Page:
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3 common reasons people challenge an estate plan in probate court

On Behalf of | Mar 27, 2023 | Estate Planning

Most of the time, probate largely focuses on reviewing someone’s last wishes and carrying them out after satisfying their obligations. However, sometimes, estate administration ends up triggering major family conflicts wherein siblings turn on one another or stepparents stop talking to stepchildren for the rest of their lives.

Every probate challenge arises because of unique circumstances. However, there are certain causes that are more common than others. After all, the probate courts will only consider an estate challenge when there is a viable reason for someone to question the documents. What are three of the most common reasons for estate litigation and will challenges?

1. Violations of state law

Someone can contest a will based on the claim that it denies them their statutory rights. Such challenges are almost always brought by spouses of the deceased, as state law grants them a right to a certain percentage of the estate. When an estate plan deviates from those rules, the surviving spouse may ask the probate courts to throw out the will or estate documents and uphold their right under the law.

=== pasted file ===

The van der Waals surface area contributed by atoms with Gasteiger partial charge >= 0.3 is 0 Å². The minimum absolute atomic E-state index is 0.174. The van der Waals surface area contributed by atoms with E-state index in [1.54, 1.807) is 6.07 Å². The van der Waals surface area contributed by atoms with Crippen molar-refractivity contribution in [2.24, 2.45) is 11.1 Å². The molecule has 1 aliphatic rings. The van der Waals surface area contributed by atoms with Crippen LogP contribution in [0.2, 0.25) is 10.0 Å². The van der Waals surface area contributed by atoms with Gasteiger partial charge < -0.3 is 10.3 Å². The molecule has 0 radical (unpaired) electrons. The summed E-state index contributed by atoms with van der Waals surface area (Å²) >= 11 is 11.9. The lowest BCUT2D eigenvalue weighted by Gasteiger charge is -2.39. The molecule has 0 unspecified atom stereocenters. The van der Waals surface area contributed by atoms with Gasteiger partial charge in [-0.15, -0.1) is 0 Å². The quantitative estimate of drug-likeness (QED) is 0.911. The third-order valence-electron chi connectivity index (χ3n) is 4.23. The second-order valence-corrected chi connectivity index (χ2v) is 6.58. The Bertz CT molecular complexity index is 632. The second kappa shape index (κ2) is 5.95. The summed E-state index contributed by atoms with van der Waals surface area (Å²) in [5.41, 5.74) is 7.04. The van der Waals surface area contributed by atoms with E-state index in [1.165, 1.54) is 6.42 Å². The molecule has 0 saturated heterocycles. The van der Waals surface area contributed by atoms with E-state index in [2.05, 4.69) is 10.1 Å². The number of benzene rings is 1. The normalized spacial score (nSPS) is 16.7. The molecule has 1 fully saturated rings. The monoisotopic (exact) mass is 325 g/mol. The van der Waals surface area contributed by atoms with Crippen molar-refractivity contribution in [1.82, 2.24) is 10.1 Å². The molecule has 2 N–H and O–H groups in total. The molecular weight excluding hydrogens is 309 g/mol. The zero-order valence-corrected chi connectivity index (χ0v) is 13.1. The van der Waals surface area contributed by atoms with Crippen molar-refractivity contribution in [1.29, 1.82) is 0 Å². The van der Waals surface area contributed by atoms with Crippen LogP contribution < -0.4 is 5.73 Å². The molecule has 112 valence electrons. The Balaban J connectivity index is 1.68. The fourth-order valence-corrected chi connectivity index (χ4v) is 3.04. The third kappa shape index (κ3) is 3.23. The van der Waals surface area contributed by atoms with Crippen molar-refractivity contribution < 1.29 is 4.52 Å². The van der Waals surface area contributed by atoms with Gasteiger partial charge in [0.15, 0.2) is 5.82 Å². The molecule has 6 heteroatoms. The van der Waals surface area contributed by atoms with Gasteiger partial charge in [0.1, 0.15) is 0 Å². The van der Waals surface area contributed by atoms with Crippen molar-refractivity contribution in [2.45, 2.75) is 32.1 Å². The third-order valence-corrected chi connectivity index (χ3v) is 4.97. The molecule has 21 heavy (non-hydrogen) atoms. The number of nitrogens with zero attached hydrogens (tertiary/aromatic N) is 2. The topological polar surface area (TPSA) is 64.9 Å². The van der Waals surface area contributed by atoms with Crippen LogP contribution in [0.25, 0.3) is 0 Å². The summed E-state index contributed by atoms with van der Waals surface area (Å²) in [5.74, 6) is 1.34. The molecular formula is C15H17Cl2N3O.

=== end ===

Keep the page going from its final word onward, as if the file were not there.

2. Undo influence

Sometimes, people believe that an outside party influenced the testator to structure their documents in a certain way. For example, if a testator made changes in the last months of their life leaving everything to the child who moved in with them, it would be normal to worry that those changes were the result not of someone’s true intentions but instead of the new beneficiary pressuring them into making those changes.

3. Lack of testamentary capacity

Sometimes people wait too long to start estate planning, or they decide to make changes later in life when they don’t have the same cognitive capacity they had just a few years prior. When family members believe that someone created or altered their estate planning documents after showing signs of dementia or diagnosis of Alzheimer’s disease, they could challenge the validity of those documents by claiming that the older adult does not have the capacity to create legal documents.

Understanding the kinds of challenges that lead to estate litigation can benefit those who are serving as the representative of an estate or who are expecting to inherit one, as well as those who are preparing to create or adjust their estate planning documents.